If there was an Oscars for technology trends, hyperautomation would sweep the board this year. But, like its would-be predecessors AI, ML, and digital transformation, it’s much more than just the latest industry buzzword. This is because the changes forced by the pandemic have thrust employee experience and the evolving digital workspace to the forefront of the business agenda.
What is hyperautomation
First things, first, how does hyperautomation differ from the regular old automation that we’ve become accustomed to? It is defined as automation that is data-driven rather than process-driven, thanks to a combination of AI, ML, natural language programming, and predictive analytics technologies.
To borrow from our government, think of it as a ‘leveling up’ of automation. For a while now, businesses have been using technologies like robotic process automation (RPA) to free employees from the monotony of repetitive tasks and enable them to focus on higher-value jobs that are both more stimulating and rewarding. Hyperautomation is simply the term for replicating this across an entire organisation, integrating every process with one another, to capture the data you need to inform improvement across the board. This piece on Tech Target is a good explainer.
Big and getting bigger
If it sounds huge, that’s because it is. The worldwide market for technology that enables hyperautomation will reach $596.6 billion this year, according to a forecast from Statista. This is up from $481.6 billion in 2020 and $532.4 billion last year. In fact, 85% of Gartner clients report that they will increase or sustain hyperautomation investment strategies over the coming year. This Gartner webinar on the subject is a great watch. Actually, Gartner is a great source of insight for hyperautomation - it listed it as a top strategic technology trend for 2022.
Away from Gartner, this Deloitte paper is also excellent reading on the subject, covering the detail, influencing factors, drivers, and possible impact at length.
Anything that can be automated, should be automated
So why now? Well, there are lots of reasons (see the Deloitte paper above) but like all rapid growth technologies, it is being propelled by a combination of push and pull factors. We’re seeing the maturation of many hyperautomation technologies at a time when Gen Z employees - natives of these types of technology - are progressing into leadership positions. As a result, the process for adopting hyperautomation will speed up, as will awareness and acceptance of its driving technologies and the cycle of improvement will continue.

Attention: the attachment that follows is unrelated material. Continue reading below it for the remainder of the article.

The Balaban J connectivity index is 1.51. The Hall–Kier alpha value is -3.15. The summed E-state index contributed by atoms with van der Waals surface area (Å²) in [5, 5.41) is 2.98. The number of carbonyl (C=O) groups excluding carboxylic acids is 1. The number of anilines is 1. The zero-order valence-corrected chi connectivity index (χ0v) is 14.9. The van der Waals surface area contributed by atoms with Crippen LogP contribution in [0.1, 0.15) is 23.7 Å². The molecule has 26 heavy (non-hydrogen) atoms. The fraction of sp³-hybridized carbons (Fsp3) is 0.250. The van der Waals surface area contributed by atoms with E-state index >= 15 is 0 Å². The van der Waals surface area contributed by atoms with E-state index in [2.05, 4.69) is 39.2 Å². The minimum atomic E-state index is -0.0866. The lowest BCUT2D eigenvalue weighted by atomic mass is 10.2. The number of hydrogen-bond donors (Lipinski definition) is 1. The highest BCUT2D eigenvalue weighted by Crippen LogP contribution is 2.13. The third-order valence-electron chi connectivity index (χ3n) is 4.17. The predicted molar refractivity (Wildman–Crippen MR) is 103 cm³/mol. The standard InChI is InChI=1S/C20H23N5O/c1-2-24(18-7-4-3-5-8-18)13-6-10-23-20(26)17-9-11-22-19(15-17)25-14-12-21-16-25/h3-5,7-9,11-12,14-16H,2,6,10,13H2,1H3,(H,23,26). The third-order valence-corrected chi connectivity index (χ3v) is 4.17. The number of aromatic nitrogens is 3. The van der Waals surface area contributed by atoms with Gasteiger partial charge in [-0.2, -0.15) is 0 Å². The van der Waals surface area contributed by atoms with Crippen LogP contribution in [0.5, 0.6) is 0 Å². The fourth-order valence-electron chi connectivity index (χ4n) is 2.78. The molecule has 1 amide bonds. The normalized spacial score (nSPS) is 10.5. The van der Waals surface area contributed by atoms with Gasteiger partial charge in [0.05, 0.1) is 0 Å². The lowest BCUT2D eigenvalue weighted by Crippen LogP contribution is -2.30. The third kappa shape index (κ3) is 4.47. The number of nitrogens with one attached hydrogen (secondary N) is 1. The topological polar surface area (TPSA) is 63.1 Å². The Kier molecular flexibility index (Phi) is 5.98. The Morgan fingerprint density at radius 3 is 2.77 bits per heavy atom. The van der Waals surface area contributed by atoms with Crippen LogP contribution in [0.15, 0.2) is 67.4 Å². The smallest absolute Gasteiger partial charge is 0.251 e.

At an enterprise level, we’re also starting to see a change in attitude towards automation. Historically, there has been a reticence and tendency for humans to avoid it out of fear that it will replace their jobs. This has turned out not to be the case (as many predicted) and this understanding, and therefore acceptance, will trickle down to SMEs. For a while now, many of us at the cutting edge of automation and process orchestration have been repeating the same message - that anything that can be automated, should be automated. In the end, the intent is not to replace jobs, but to allow business people to shift focus away from tedious tasks and focus on more rewarding work and hyperautomation is the manifestation of this vision.
Grab 2022 by the horns
Fundamental to the success of hyperautomation is orchestration - it simply will not work effectively without it because, by design, it is predicated on the use and combination of multiple technologies, tools and platforms combined with strategic human insight and intervention. But hyperautomation is not a switch that can be flicked on, nor is it something organisations will accidentally stumble upon. Something highlighted in this excellent piece of analysis on E&T contains many excellent views regarding the basic requirements to realise the potential impact of hyperautomation.
Ultimately, the marker of the competitive business of the future will be the courage to embrace emerging solutions instead of sticking to the ways of the past—or even the ways of today. That means businesses that have already embraced orchestration - the likes of Capgemini and TMF - are in a prime position to grab 2022 by the horns. Indeed, when the late, great Bing Crosby was singing about ac-cent-tchu-ateing the positives, e-lim-i-nateing the negatives and latching on to the affirmatives - he could have been talking about hyperautomation.